The Triangle Theory

Which side are you really on ? Make a choice.

One of the first things I discovered when I started directing was the power of the triangle of actors when blocking a scene. The sightline gives the audience the opportunity to see the actors even when the actors are not always able to see themselves being seen. Each angle represents a unique perspective of how a person might perceive the world. In life each situation we face presents only one perspective as seen by that individual. The omnipotent vantage point of understanding the world around us by witnessing all three sides is what I like to call the “angles from heaven”. It allows the audience to see an almost spiritual encounter with the play.

The Triangle Theory mimics this blocking technique in relation to acting out a scene. When the actor approaches another character in the scene, they confront the situation as one side of a triangle, independent yet connected by an angle. A throwback to an old saying, “what’s your angle brother?” We want to know what you want, or where you’re going with the conversation. Then there is the opposite character with their side of the story. Connected by another angle. Then there is the last side that is unclear to them both but clear to the audience. They see the possible misunderstandings or mischievous interests of the antagonist in the scene, or maybe it’s hidden from everyone and revealed later. Sometimes it set us up for the twist or the fall of the scene. Whatever it becomes, it is exciting if done correctly. The moment the third side is revealed to the audience, the
audience has a sense of awareness to the story and its intentions. The actor’s job is to guide the audience along this journey through the life of the character.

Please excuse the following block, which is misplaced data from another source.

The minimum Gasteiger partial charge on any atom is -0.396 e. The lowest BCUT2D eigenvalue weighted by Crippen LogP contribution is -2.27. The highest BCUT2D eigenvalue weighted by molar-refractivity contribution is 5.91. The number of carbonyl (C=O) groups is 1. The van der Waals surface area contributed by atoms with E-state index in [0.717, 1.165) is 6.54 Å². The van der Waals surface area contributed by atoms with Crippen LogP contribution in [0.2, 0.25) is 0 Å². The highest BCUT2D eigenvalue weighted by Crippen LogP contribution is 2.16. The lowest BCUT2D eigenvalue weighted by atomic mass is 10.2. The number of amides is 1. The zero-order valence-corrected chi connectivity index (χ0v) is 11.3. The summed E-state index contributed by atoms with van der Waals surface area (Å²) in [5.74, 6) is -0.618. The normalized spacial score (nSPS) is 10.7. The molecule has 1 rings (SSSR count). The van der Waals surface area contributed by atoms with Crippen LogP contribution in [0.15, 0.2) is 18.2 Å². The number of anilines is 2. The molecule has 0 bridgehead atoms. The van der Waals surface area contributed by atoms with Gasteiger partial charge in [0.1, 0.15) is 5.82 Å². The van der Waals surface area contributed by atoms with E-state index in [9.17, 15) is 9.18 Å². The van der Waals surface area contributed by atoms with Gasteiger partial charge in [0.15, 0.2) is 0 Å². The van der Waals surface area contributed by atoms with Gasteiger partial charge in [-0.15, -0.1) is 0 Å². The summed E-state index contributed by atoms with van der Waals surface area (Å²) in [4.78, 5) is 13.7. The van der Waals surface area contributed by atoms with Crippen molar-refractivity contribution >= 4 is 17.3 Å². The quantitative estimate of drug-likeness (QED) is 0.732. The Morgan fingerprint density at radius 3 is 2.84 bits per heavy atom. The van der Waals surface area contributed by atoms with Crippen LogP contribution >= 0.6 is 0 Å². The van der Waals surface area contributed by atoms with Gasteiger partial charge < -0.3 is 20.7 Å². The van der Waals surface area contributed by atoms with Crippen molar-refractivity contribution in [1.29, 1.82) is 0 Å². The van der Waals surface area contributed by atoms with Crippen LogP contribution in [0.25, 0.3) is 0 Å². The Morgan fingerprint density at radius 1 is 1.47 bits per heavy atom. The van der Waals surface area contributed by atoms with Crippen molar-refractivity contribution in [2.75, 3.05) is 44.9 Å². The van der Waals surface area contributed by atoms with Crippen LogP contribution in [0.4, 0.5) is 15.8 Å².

As you travel along your own life’s journey, you understand how difficult situations you have experienced can be. Begin to gather those emotions and feelings you encounter. Write them down in a journal or share them on a recording device. Reexamine them from time to time to see how those emotions react to you. How does it land in your body? Does it impact your physical life, or your voice, or alter your movement, or speech patterns? All of these behaviors are useful when making choices about how you want to inform the audience. The behavior may begin internally but as an actor it must be represented in the form of an action. This action sometimes can be a common responsive behavior we may see used often by other more notable or famous actors. You may feel that choosing to use this common behavior will give you an advantage as the character as on your life’s journey. But I encourage you to avoid this temptation. Try to discover your own way of announcing your expression as the character to the world. Your willingness to search your own natural reactions to the emotions will keep you alive and in the scene. The idea of borrowing another actor’s choice is not always a poor decision. But choose with caution.